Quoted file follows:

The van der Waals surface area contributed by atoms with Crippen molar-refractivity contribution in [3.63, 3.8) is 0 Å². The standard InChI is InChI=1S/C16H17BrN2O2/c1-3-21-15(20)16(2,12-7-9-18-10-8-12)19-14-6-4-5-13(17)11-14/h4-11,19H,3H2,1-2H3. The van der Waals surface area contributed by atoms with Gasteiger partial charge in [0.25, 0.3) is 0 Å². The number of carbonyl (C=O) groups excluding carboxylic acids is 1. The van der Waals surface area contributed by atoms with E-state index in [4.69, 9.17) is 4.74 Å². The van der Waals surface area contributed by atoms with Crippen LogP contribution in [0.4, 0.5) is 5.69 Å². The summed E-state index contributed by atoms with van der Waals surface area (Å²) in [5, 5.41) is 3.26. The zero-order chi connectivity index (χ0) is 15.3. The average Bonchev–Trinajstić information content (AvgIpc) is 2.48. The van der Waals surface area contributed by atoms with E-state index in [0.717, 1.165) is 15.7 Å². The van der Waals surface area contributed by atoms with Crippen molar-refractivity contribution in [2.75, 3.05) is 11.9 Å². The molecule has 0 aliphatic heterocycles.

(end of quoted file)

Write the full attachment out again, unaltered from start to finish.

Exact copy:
The van der Waals surface area contributed by atoms with Crippen molar-refractivity contribution in [3.63, 3.8) is 0 Å². The standard InChI is InChI=1S/C16H17BrN2O2/c1-3-21-15(20)16(2,12-7-9-18-10-8-12)19-14-6-4-5-13(17)11-14/h4-11,19H,3H2,1-2H3. The van der Waals surface area contributed by atoms with Gasteiger partial charge in [0.25, 0.3) is 0 Å². The number of carbonyl (C=O) groups excluding carboxylic acids is 1. The van der Waals surface area contributed by atoms with E-state index in [4.69, 9.17) is 4.74 Å². The van der Waals surface area contributed by atoms with Crippen LogP contribution in [0.4, 0.5) is 5.69 Å². The summed E-state index contributed by atoms with van der Waals surface area (Å²) in [5, 5.41) is 3.26. The zero-order chi connectivity index (χ0) is 15.3. The average Bonchev–Trinajstić information content (AvgIpc) is 2.48. The van der Waals surface area contributed by atoms with E-state index in [0.717, 1.165) is 15.7 Å². The van der Waals surface area contributed by atoms with Crippen molar-refractivity contribution in [2.75, 3.05) is 11.9 Å². The molecule has 0 aliphatic heterocycles.